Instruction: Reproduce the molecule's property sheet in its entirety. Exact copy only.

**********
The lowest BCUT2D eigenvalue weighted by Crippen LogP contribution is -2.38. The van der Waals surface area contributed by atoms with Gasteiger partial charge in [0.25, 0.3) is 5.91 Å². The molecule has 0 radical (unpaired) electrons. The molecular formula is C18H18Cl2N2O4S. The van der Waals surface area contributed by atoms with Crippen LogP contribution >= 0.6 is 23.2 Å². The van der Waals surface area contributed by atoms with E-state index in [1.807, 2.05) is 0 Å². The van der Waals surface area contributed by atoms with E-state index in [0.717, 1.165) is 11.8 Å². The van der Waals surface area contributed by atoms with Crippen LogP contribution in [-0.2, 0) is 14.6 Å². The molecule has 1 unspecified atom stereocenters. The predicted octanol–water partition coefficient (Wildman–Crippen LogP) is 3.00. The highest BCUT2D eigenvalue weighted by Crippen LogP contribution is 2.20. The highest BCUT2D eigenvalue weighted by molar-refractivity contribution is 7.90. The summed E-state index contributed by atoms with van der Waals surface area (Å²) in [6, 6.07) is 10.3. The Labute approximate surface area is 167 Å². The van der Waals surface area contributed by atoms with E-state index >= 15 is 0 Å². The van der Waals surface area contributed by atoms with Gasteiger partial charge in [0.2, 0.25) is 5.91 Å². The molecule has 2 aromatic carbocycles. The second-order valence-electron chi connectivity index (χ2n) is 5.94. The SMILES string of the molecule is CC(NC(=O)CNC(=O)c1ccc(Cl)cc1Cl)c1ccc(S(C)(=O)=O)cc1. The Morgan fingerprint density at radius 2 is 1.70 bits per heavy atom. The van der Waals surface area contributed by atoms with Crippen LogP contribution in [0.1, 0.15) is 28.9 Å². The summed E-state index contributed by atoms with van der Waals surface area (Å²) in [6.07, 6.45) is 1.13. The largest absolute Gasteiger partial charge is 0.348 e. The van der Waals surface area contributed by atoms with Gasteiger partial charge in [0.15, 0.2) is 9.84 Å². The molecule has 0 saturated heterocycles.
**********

The lowest BCUT2D eigenvalue weighted by Crippen LogP contribution is -2.38. The van der Waals surface area contributed by atoms with Gasteiger partial charge in [0.25, 0.3) is 5.91 Å². The molecule has 0 radical (unpaired) electrons. The molecular formula is C18H18Cl2N2O4S. The van der Waals surface area contributed by atoms with Crippen LogP contribution >= 0.6 is 23.2 Å². The van der Waals surface area contributed by atoms with E-state index in [1.807, 2.05) is 0 Å². The van der Waals surface area contributed by atoms with E-state index in [0.717, 1.165) is 11.8 Å². The van der Waals surface area contributed by atoms with Crippen LogP contribution in [-0.2, 0) is 14.6 Å². The molecule has 1 unspecified atom stereocenters. The predicted octanol–water partition coefficient (Wildman–Crippen LogP) is 3.00. The highest BCUT2D eigenvalue weighted by Crippen LogP contribution is 2.20. The highest BCUT2D eigenvalue weighted by molar-refractivity contribution is 7.90. The summed E-state index contributed by atoms with van der Waals surface area (Å²) in [6, 6.07) is 10.3. The Labute approximate surface area is 167 Å². The van der Waals surface area contributed by atoms with E-state index >= 15 is 0 Å². The van der Waals surface area contributed by atoms with Gasteiger partial charge in [0.2, 0.25) is 5.91 Å². The molecule has 2 aromatic carbocycles. The second-order valence-electron chi connectivity index (χ2n) is 5.94. The SMILES string of the molecule is CC(NC(=O)CNC(=O)c1ccc(Cl)cc1Cl)c1ccc(S(C)(=O)=O)cc1. The Morgan fingerprint density at radius 2 is 1.70 bits per heavy atom. The van der Waals surface area contributed by atoms with Crippen LogP contribution in [0.1, 0.15) is 28.9 Å². The summed E-state index contributed by atoms with van der Waals surface area (Å²) in [6.07, 6.45) is 1.13. The largest absolute Gasteiger partial charge is 0.348 e. The van der Waals surface area contributed by atoms with Gasteiger partial charge in [0.15, 0.2) is 9.84 Å². The molecule has 0 saturated heterocycles.